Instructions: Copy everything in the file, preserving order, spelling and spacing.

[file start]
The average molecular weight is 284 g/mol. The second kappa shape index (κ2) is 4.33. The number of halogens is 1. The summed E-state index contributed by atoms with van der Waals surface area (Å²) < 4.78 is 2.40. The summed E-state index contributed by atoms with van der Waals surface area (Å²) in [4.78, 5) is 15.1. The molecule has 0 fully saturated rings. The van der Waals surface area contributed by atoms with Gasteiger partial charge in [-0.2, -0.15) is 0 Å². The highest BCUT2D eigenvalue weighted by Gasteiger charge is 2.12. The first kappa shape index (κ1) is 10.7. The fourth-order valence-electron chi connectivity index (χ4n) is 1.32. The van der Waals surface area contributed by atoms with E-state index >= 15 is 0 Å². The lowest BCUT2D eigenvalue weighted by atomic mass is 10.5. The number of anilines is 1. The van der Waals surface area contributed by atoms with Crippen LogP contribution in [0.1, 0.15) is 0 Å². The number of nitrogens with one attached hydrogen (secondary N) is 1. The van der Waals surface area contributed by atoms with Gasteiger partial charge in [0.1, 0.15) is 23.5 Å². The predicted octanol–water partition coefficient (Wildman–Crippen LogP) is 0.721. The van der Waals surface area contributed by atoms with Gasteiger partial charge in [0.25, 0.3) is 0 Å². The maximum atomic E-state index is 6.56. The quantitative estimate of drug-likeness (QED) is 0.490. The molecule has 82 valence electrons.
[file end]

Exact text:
The average molecular weight is 284 g/mol. The second kappa shape index (κ2) is 4.33. The number of halogens is 1. The summed E-state index contributed by atoms with van der Waals surface area (Å²) < 4.78 is 2.40. The summed E-state index contributed by atoms with van der Waals surface area (Å²) in [4.78, 5) is 15.1. The molecule has 0 fully saturated rings. The van der Waals surface area contributed by atoms with Gasteiger partial charge in [-0.2, -0.15) is 0 Å². The highest BCUT2D eigenvalue weighted by Gasteiger charge is 2.12. The first kappa shape index (κ1) is 10.7. The fourth-order valence-electron chi connectivity index (χ4n) is 1.32. The van der Waals surface area contributed by atoms with E-state index >= 15 is 0 Å². The lowest BCUT2D eigenvalue weighted by atomic mass is 10.5. The number of anilines is 1. The van der Waals surface area contributed by atoms with Crippen LogP contribution in [0.1, 0.15) is 0 Å². The number of nitrogens with one attached hydrogen (secondary N) is 1. The van der Waals surface area contributed by atoms with Gasteiger partial charge in [0.1, 0.15) is 23.5 Å². The predicted octanol–water partition coefficient (Wildman–Crippen LogP) is 0.721. The van der Waals surface area contributed by atoms with Gasteiger partial charge in [0.25, 0.3) is 0 Å². The maximum atomic E-state index is 6.56. The quantitative estimate of drug-likeness (QED) is 0.490. The molecule has 82 valence electrons.